In this knowledge-based business, with many top executives and industry veterans on the verge of retirement, the insurance field is fertile for advancing internal talent. I was introduced to the concept of career lattices by my friend and fellow Tugboat Group CEO, Todd Govig of Govig Executive Search. Todd shared that ambition drives high performers – they want to learn and be challenged continuously. We traditionally think of career progression as a career path and ladder. But if one views career growth more as a lattice, individuals can move up, down, or across divisions and disciplines. With investment in talent and mentoring, individuals can take on different roles in the organization and increase their value, industry knowledge, and experience.
Too many individuals look for jobs and not careers. This short-term thinking pigeonholes them into a single-skill mindset, and they fail to take advantage of the industry knowledge and expertise that a longer-term career perspective provides. A career lattice approach to career growth creates a workplace where high achievers are challenged and can maximize their knowledge, learning, and career growth. The insurance industry should demonstrate the appeal of careers and not just positions at their firms, emphasizing career growth from the perspective of a career lattice.
Embrace Hybrid Work Environments Supported by Digital Transformation
Data-driven decision making and digital experiences have been on the insurer’s wishlist for most of the last decade. It took the catalyst of the pandemic to accelerate adoption, and there is no going back to pre-2020 experiences or expectations.
A study by Future Forum found an overwhelming desire for flexible and remote work arrangements. Fully “in-office” workers surveyed had the lowest satisfaction with their working arrangement. Over 83% of working moms want “location flexibility,” and greater than 50% of parents want to work remotely 3 to 5 days per week.
Embracing a hybrid work environment (a mixture of “in-office” and remote work) means establishing location and schedule flexibility norms. Trusting knowledge-based employees with schedule and location flexibility can attract talent, whereas rigidity can drive attrition. For many, a return to the office focuses on where but ignores the flexibility of when. Our experience at Andesa demonstrates our ability to produce effectively working predominantly virtual, yet we can still build culture and relationships with some limited and periodic in-office collaboration time.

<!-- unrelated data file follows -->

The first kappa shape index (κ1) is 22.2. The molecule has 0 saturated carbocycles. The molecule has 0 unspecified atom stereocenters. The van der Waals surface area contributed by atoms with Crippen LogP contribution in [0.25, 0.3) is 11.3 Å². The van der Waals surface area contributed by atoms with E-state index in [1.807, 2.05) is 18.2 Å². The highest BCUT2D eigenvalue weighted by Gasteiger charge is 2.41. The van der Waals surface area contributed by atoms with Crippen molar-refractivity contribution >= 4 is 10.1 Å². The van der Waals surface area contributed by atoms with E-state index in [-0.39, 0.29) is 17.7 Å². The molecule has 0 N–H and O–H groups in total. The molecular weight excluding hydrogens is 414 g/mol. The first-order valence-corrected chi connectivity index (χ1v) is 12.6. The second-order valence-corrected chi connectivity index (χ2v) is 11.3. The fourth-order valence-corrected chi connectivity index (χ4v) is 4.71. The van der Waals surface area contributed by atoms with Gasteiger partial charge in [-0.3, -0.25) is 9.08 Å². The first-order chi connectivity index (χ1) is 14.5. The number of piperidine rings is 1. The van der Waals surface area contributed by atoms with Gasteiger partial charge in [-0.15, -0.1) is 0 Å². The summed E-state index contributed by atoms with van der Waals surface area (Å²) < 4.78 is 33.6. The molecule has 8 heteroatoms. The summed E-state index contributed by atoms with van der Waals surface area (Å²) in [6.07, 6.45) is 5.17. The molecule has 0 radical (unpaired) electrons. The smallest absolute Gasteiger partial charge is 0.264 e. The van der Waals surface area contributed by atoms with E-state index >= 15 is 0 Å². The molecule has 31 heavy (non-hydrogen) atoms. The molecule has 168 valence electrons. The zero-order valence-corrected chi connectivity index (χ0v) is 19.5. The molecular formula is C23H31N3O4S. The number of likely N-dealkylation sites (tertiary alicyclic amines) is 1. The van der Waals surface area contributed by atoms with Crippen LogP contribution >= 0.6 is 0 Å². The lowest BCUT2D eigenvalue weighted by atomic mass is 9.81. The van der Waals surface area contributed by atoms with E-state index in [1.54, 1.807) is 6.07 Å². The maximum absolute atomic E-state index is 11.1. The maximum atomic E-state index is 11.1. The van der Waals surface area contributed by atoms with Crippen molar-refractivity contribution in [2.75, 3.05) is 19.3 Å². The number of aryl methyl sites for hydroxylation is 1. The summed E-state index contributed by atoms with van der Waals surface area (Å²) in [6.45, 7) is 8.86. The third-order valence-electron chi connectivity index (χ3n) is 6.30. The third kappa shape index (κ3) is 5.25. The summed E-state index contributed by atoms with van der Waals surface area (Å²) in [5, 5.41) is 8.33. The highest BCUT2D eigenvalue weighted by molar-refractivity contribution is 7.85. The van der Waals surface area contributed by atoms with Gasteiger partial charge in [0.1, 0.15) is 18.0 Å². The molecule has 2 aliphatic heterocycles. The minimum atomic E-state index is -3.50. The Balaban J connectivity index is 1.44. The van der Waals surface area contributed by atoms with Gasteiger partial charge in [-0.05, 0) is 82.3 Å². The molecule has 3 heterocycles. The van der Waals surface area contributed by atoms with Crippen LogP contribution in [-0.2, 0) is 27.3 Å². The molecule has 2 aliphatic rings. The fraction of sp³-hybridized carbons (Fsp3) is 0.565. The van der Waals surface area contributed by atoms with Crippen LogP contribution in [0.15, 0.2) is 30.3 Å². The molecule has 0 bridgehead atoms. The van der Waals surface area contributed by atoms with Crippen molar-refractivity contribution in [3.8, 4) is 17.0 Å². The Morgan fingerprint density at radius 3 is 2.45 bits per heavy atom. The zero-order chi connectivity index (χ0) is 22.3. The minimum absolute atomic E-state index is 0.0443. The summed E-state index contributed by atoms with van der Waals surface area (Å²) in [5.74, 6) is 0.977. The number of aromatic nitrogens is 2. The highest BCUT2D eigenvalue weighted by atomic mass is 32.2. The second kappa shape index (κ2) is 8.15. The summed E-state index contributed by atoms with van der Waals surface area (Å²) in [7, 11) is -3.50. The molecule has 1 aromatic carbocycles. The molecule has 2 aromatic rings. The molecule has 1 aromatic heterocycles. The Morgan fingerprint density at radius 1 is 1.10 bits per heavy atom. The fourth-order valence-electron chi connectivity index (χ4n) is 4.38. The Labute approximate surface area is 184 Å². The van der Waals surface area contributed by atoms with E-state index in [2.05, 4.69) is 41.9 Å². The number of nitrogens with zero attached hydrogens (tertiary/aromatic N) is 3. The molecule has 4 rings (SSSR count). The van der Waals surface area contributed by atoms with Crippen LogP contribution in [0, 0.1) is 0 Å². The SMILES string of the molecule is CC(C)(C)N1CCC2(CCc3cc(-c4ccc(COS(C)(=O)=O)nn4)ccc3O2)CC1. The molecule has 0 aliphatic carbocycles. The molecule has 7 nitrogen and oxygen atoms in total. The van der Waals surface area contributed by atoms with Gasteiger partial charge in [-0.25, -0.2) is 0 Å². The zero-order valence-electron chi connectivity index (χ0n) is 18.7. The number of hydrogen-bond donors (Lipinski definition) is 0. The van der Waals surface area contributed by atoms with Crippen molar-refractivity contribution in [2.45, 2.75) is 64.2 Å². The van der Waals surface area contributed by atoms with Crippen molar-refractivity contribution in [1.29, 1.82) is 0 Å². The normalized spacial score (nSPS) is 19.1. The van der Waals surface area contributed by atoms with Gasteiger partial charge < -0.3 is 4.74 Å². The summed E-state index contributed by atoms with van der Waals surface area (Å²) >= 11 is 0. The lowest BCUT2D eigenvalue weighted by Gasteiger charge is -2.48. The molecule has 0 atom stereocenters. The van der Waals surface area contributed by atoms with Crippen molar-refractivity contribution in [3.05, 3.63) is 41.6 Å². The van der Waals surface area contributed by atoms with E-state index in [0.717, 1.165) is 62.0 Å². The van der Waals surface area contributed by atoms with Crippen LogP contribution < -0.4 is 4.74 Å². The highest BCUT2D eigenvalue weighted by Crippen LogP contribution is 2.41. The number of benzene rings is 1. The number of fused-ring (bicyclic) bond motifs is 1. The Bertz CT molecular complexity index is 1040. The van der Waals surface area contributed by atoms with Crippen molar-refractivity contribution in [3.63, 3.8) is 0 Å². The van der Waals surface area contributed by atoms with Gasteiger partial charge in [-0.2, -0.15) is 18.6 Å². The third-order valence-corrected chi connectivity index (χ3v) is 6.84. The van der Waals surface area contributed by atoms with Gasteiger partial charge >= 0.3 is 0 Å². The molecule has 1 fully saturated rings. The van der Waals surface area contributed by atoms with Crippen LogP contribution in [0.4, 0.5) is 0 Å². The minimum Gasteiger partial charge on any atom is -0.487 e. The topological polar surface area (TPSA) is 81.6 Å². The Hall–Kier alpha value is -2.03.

We also need to consider the impact technology can make on the employee experience. Traditional data entry and paper processing roles – often the entry point into an insurance career – are being replaced with a need for advisory and digital experience skills as entry requirements. Digital transformation should be high on the insurance industry’s talent strategy list. This means an investment in training and a fresh look at the skill sets required for new talent.
The pandemic also accelerated the introduction of new technologies which improve communication, training, and collaboration across teams. Each company would be wise to research these tools and adapt those conducive to the work environment they want to achieve. Striking a balance of productivity, flexibility, and mobility across hybrid work is crucial for an insurance company’s success in the competition for talent.
The talent environment is dynamic and complicated, and as is almost always the case, there is no single solution to guarantee success. By promoting your purpose, emphasizing career lattices, and embracing hybrid work and digital strategies, those in the insurance industry have a better shot at winning the battle than those who ignore the marketplace dynamic.